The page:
The Covid-19 Shock to Developing Countries:



United Nations Conference on Trade and Development

Projections of the potential impact of the Covid-19 shock on economies around the world for the year 2020 vary widely. However, there is broad agreement that the global economy will contract given the sudden stop to large swathes of activity and the resulting income loss in the manufacturing and services sectors across most advanced countries and China, combined with the adverse effects on financial markets, consumption (through both income and wealth effects), investment confidence, international trade and commodity prices.

For advanced country governments, now scrambling to contain the economic impact of the Covid -19 pandemic, the challenge — as discussed in our first Trade and Development Report Update1 – – is compounded by persistent fragilities surrounding highly speculative financial positions, in particular, the already unsustainable debt burdens associated with highly leveraged corporate loans. These have been built up over the last decade of easy money and against a backdrop of heavily underregulated ‘high-tech-cum-gig economies’ and deeply ingrained income inequalities. In addition, the avalanche of cheap credit since 2008 has also spilled over to developing countries, creating new financial vulnerabilities and undermining their debt sustainability.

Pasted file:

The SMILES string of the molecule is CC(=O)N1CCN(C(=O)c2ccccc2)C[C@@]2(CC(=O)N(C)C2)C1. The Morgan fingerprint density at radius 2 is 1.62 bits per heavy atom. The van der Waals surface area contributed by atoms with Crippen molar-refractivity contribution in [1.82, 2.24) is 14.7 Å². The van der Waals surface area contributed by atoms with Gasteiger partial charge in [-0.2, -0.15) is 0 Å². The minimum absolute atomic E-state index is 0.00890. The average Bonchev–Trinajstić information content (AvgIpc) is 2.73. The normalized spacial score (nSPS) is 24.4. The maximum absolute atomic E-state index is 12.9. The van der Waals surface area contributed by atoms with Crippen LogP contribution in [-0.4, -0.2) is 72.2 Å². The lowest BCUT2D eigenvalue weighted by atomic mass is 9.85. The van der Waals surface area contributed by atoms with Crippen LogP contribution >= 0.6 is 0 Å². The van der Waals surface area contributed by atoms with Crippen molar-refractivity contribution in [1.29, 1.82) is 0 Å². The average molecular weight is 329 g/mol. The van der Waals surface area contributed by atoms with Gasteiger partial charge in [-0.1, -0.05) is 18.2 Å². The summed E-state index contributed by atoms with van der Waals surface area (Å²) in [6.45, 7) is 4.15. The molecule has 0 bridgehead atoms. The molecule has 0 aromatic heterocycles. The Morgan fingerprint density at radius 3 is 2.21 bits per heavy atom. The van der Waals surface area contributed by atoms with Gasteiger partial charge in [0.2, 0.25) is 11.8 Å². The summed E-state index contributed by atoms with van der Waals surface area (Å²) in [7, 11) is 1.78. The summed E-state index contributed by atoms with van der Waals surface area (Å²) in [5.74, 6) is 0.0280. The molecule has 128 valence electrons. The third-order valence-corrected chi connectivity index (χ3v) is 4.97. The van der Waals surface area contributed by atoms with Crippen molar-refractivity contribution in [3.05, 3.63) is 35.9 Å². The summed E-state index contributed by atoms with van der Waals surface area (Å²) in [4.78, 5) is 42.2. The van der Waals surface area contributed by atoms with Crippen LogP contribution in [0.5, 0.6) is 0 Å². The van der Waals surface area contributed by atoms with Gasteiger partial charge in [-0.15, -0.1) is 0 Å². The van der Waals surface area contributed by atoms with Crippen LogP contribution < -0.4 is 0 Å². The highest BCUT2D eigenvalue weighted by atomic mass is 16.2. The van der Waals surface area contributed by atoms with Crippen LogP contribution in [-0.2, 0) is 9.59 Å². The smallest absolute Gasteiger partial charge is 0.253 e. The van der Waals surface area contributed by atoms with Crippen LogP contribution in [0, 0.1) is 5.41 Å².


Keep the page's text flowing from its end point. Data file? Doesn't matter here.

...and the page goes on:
In the past days a series of stimulus packages — unprecedented in both scale and scope — have been announced by the major developed economies and China to extenuate the mounting economic damage and respond to the health crisis. Aside from financial injections to keep the banking and corporate balance sheets on relatively stable footing, the critical measures to avert contractions of economic activity include government spending (particularly on health care), extended unemployment benefits and cash transfers.


To read the full article, click here